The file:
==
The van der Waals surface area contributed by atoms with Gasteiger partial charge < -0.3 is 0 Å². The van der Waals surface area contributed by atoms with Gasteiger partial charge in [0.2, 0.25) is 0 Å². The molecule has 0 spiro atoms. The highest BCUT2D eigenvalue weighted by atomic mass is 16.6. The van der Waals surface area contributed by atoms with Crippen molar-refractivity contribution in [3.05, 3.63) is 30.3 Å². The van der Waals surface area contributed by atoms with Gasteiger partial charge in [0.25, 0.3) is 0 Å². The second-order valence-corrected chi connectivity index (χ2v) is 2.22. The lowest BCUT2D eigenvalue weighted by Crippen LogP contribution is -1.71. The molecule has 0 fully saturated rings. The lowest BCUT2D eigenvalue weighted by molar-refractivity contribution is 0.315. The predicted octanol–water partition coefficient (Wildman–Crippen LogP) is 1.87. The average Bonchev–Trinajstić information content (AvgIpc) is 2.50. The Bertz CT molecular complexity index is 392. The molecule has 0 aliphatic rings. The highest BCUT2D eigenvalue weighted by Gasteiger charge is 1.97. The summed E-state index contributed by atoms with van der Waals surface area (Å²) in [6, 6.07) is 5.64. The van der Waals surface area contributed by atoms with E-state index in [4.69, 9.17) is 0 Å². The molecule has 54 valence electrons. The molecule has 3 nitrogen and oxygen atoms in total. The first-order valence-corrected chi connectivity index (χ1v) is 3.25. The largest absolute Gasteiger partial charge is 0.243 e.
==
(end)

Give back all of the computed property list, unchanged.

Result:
The van der Waals surface area contributed by atoms with Gasteiger partial charge < -0.3 is 0 Å². The van der Waals surface area contributed by atoms with Gasteiger partial charge in [0.2, 0.25) is 0 Å². The molecule has 0 spiro atoms. The highest BCUT2D eigenvalue weighted by atomic mass is 16.6. The van der Waals surface area contributed by atoms with Crippen molar-refractivity contribution in [3.05, 3.63) is 30.3 Å². The van der Waals surface area contributed by atoms with Gasteiger partial charge in [0.25, 0.3) is 0 Å². The second-order valence-corrected chi connectivity index (χ2v) is 2.22. The lowest BCUT2D eigenvalue weighted by Crippen LogP contribution is -1.71. The molecule has 0 fully saturated rings. The lowest BCUT2D eigenvalue weighted by molar-refractivity contribution is 0.315. The predicted octanol–water partition coefficient (Wildman–Crippen LogP) is 1.87. The average Bonchev–Trinajstić information content (AvgIpc) is 2.50. The Bertz CT molecular complexity index is 392. The molecule has 0 aliphatic rings. The highest BCUT2D eigenvalue weighted by Gasteiger charge is 1.97. The summed E-state index contributed by atoms with van der Waals surface area (Å²) in [6, 6.07) is 5.64. The van der Waals surface area contributed by atoms with E-state index in [4.69, 9.17) is 0 Å². The molecule has 54 valence electrons. The molecule has 3 nitrogen and oxygen atoms in total. The first-order valence-corrected chi connectivity index (χ1v) is 3.25. The largest absolute Gasteiger partial charge is 0.243 e.